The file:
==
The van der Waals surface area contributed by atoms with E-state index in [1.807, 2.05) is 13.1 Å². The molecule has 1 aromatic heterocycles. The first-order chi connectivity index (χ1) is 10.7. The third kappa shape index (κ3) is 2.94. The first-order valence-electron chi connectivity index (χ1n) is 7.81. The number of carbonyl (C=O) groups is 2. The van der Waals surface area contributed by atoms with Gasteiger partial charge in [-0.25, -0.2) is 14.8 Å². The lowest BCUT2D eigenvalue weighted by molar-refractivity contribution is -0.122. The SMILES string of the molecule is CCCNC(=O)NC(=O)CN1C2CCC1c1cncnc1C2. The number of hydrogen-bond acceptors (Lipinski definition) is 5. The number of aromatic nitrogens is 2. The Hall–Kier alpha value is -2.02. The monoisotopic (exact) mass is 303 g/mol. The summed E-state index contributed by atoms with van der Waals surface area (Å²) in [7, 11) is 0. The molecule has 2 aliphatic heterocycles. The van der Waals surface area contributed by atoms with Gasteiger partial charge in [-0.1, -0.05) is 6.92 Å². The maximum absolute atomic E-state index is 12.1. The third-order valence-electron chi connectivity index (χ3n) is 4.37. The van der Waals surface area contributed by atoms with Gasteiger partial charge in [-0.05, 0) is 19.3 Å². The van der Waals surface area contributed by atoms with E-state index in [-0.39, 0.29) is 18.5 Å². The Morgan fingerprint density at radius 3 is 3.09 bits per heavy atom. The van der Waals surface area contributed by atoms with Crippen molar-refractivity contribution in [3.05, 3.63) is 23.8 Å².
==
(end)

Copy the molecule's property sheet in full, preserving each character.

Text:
The van der Waals surface area contributed by atoms with E-state index in [1.807, 2.05) is 13.1 Å². The molecule has 1 aromatic heterocycles. The first-order chi connectivity index (χ1) is 10.7. The third kappa shape index (κ3) is 2.94. The first-order valence-electron chi connectivity index (χ1n) is 7.81. The number of carbonyl (C=O) groups is 2. The van der Waals surface area contributed by atoms with Gasteiger partial charge in [-0.25, -0.2) is 14.8 Å². The lowest BCUT2D eigenvalue weighted by molar-refractivity contribution is -0.122. The SMILES string of the molecule is CCCNC(=O)NC(=O)CN1C2CCC1c1cncnc1C2. The number of hydrogen-bond acceptors (Lipinski definition) is 5. The number of aromatic nitrogens is 2. The Hall–Kier alpha value is -2.02. The monoisotopic (exact) mass is 303 g/mol. The summed E-state index contributed by atoms with van der Waals surface area (Å²) in [7, 11) is 0. The molecule has 2 aliphatic heterocycles. The van der Waals surface area contributed by atoms with Gasteiger partial charge in [-0.1, -0.05) is 6.92 Å². The maximum absolute atomic E-state index is 12.1. The third-order valence-electron chi connectivity index (χ3n) is 4.37. The van der Waals surface area contributed by atoms with Gasteiger partial charge in [-0.05, 0) is 19.3 Å². The van der Waals surface area contributed by atoms with E-state index in [-0.39, 0.29) is 18.5 Å². The Morgan fingerprint density at radius 3 is 3.09 bits per heavy atom. The van der Waals surface area contributed by atoms with Crippen molar-refractivity contribution in [3.05, 3.63) is 23.8 Å².